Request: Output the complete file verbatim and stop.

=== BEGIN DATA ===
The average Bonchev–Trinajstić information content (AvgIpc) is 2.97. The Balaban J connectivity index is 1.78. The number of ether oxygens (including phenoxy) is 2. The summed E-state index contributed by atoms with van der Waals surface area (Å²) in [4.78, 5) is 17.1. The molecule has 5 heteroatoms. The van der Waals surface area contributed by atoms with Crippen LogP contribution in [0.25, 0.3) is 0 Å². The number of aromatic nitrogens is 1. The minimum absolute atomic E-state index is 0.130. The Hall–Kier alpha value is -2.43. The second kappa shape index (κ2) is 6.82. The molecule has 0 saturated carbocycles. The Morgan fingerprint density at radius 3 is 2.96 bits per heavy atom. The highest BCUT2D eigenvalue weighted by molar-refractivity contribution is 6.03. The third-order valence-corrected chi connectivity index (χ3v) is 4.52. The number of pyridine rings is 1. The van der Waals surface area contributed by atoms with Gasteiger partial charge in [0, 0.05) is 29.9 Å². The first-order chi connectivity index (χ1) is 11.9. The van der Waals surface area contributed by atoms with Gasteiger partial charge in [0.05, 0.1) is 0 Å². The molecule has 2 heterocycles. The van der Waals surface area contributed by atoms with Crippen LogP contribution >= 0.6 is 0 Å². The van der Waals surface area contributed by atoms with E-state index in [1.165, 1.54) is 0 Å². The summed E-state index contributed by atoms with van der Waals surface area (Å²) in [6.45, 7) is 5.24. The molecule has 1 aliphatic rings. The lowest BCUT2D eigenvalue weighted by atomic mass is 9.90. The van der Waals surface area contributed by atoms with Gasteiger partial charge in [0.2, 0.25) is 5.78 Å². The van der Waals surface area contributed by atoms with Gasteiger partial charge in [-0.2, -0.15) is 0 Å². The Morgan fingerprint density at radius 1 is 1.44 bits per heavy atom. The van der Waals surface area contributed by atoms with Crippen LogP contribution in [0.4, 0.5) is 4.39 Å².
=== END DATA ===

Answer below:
The average Bonchev–Trinajstić information content (AvgIpc) is 2.97. The Balaban J connectivity index is 1.78. The number of ether oxygens (including phenoxy) is 2. The summed E-state index contributed by atoms with van der Waals surface area (Å²) in [4.78, 5) is 17.1. The molecule has 5 heteroatoms. The van der Waals surface area contributed by atoms with Crippen LogP contribution in [0.25, 0.3) is 0 Å². The number of aromatic nitrogens is 1. The minimum absolute atomic E-state index is 0.130. The Hall–Kier alpha value is -2.43. The second kappa shape index (κ2) is 6.82. The molecule has 0 saturated carbocycles. The Morgan fingerprint density at radius 3 is 2.96 bits per heavy atom. The highest BCUT2D eigenvalue weighted by molar-refractivity contribution is 6.03. The third-order valence-corrected chi connectivity index (χ3v) is 4.52. The number of pyridine rings is 1. The van der Waals surface area contributed by atoms with Gasteiger partial charge in [0, 0.05) is 29.9 Å². The first-order chi connectivity index (χ1) is 11.9. The van der Waals surface area contributed by atoms with Gasteiger partial charge in [0.05, 0.1) is 0 Å². The molecule has 2 heterocycles. The van der Waals surface area contributed by atoms with Crippen LogP contribution >= 0.6 is 0 Å². The van der Waals surface area contributed by atoms with E-state index in [1.165, 1.54) is 0 Å². The summed E-state index contributed by atoms with van der Waals surface area (Å²) in [6.45, 7) is 5.24. The molecule has 1 aliphatic rings. The lowest BCUT2D eigenvalue weighted by atomic mass is 9.90. The van der Waals surface area contributed by atoms with Gasteiger partial charge in [0.2, 0.25) is 5.78 Å². The van der Waals surface area contributed by atoms with Gasteiger partial charge in [-0.2, -0.15) is 0 Å². The Morgan fingerprint density at radius 1 is 1.44 bits per heavy atom. The van der Waals surface area contributed by atoms with Crippen LogP contribution in [0.4, 0.5) is 4.39 Å².